Step Five: Production and Assembly Cycle.
- Make: I make as many of the components as possible, given that I may not make some sub-assembles until later in the process.
Dry fit: I fit everything together “dry”, that is without adhesives or other fixings. I can then make any necessary alterations until I have the perfect fit. At this stage the joints may not be tight, as the adhesive will need some space to work in.
- First finish: When I’m happy with the fit I make sure that all the components have a good first finish. This usually means a good sanding down to a smooth surface to the touch and removing all dust particles which could interfere with the assembly stage.
- Assembly: This is where I fix things together permanently. Usually with an appropriate adhesive but sometimes with pins or screws and sometimes with both adhesive and fixings. This will involve cramps, straps, jigs and frames to hold pieces securely in place for the appropriate time for the adhesive to go off. It can involve several operations e.g. assembling the end frames of a cabinet and allowing them to go off before assembling them to the top and bottom.
- Second finish: This involves removing any traces of adhesive which may have oozed out of a joint, filling any pin or screw head holes, where the finish allows (e.g. painting) and sanding down to a smoother finish with a much finer grade of paper or wire wool. Finally removing all traces of dust. Sometimes, where appropriate, I will apply a sanding sealer which helps the final finish.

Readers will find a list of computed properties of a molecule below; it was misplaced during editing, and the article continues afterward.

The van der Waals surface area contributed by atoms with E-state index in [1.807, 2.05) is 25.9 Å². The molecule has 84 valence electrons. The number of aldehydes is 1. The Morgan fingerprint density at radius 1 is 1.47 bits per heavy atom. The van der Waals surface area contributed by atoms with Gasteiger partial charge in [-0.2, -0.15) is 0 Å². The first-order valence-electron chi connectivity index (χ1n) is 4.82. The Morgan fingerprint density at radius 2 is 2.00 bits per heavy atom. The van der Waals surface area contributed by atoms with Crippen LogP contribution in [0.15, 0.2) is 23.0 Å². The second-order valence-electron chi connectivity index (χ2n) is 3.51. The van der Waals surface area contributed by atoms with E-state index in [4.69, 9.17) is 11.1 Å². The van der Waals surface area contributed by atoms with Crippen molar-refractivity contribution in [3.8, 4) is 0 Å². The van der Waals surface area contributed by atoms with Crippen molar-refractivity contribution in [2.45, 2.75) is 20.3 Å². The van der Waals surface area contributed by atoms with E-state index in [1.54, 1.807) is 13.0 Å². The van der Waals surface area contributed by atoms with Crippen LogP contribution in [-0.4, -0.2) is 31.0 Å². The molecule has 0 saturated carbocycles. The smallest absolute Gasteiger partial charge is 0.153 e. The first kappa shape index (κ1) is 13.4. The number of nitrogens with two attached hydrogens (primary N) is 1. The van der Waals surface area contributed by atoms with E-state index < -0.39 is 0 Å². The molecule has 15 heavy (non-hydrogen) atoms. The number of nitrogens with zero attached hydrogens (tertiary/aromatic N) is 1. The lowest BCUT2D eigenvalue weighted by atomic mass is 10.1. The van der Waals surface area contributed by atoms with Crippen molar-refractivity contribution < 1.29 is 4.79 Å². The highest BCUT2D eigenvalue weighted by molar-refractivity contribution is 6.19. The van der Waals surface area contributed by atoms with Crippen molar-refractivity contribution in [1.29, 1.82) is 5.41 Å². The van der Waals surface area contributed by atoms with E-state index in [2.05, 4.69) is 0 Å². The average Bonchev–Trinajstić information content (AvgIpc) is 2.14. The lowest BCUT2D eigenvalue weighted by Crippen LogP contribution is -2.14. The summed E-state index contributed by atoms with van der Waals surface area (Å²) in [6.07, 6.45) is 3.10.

Step Six: Final Finish.
This is the stage where the piece tends to come alive. Application of the agreed finish e.g. wax, oil, varnish or lacquer will bring out the true beauty of the wood. (See “Wood Finishes” in the gallery).
This stage can be hard work, often involving several coats with some form of fine sanding in between until the desired finish is achieved.
Step Seven: Installation.
This stage is where the piece is installed in its intended location either free standing, hanging or fixed. In reality this stage can spread across both the assembly and final finish stages. Sometimes it makes sense to fix parts in place then assemble other parts to the fixture then final finish in situ. That’s where the project plan becomes flexible.
Hopefully this is also where the client steps back in amazement and is delighted.